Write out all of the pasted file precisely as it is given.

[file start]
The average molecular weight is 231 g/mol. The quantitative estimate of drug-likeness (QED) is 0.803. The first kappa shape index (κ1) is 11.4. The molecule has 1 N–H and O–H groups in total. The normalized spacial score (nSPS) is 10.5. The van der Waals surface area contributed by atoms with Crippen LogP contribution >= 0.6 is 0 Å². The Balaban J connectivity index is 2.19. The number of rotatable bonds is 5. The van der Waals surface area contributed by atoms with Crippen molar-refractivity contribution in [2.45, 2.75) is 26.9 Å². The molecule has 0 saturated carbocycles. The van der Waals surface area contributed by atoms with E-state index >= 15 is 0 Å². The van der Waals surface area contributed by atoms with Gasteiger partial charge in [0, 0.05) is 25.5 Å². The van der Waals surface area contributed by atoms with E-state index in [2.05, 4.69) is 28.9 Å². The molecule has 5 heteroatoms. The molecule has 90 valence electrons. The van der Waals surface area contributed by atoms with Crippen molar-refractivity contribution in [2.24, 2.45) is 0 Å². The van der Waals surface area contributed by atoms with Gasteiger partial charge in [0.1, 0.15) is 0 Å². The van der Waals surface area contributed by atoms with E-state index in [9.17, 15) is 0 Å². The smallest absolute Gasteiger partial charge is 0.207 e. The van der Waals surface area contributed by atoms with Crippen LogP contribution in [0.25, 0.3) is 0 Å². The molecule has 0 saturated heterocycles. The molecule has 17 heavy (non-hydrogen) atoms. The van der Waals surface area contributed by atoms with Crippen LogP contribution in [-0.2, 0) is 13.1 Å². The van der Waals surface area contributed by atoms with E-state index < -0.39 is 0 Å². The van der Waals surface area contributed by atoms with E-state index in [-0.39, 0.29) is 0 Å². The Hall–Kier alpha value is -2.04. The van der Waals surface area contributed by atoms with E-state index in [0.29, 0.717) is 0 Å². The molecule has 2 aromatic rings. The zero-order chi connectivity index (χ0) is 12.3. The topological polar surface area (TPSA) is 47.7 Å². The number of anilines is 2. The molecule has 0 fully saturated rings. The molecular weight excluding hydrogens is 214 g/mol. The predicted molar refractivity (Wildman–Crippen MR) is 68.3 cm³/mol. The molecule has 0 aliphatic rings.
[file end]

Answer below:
The average molecular weight is 231 g/mol. The quantitative estimate of drug-likeness (QED) is 0.803. The first kappa shape index (κ1) is 11.4. The molecule has 1 N–H and O–H groups in total. The normalized spacial score (nSPS) is 10.5. The van der Waals surface area contributed by atoms with Crippen LogP contribution >= 0.6 is 0 Å². The Balaban J connectivity index is 2.19. The number of rotatable bonds is 5. The van der Waals surface area contributed by atoms with Crippen molar-refractivity contribution in [2.45, 2.75) is 26.9 Å². The molecule has 0 saturated carbocycles. The van der Waals surface area contributed by atoms with E-state index >= 15 is 0 Å². The van der Waals surface area contributed by atoms with Gasteiger partial charge in [0, 0.05) is 25.5 Å². The van der Waals surface area contributed by atoms with E-state index in [2.05, 4.69) is 28.9 Å². The molecule has 5 heteroatoms. The molecule has 90 valence electrons. The van der Waals surface area contributed by atoms with Crippen molar-refractivity contribution in [2.24, 2.45) is 0 Å². The van der Waals surface area contributed by atoms with Gasteiger partial charge in [0.1, 0.15) is 0 Å². The van der Waals surface area contributed by atoms with E-state index in [9.17, 15) is 0 Å². The smallest absolute Gasteiger partial charge is 0.207 e. The van der Waals surface area contributed by atoms with Crippen LogP contribution in [0.25, 0.3) is 0 Å². The molecule has 0 saturated heterocycles. The molecule has 17 heavy (non-hydrogen) atoms. The van der Waals surface area contributed by atoms with Crippen LogP contribution in [-0.2, 0) is 13.1 Å². The van der Waals surface area contributed by atoms with E-state index < -0.39 is 0 Å². The van der Waals surface area contributed by atoms with E-state index in [-0.39, 0.29) is 0 Å². The Hall–Kier alpha value is -2.04. The van der Waals surface area contributed by atoms with E-state index in [0.29, 0.717) is 0 Å². The molecule has 2 aromatic rings. The zero-order chi connectivity index (χ0) is 12.3. The topological polar surface area (TPSA) is 47.7 Å². The number of anilines is 2. The molecule has 0 fully saturated rings. The molecular weight excluding hydrogens is 214 g/mol. The predicted molar refractivity (Wildman–Crippen MR) is 68.3 cm³/mol. The molecule has 0 aliphatic rings.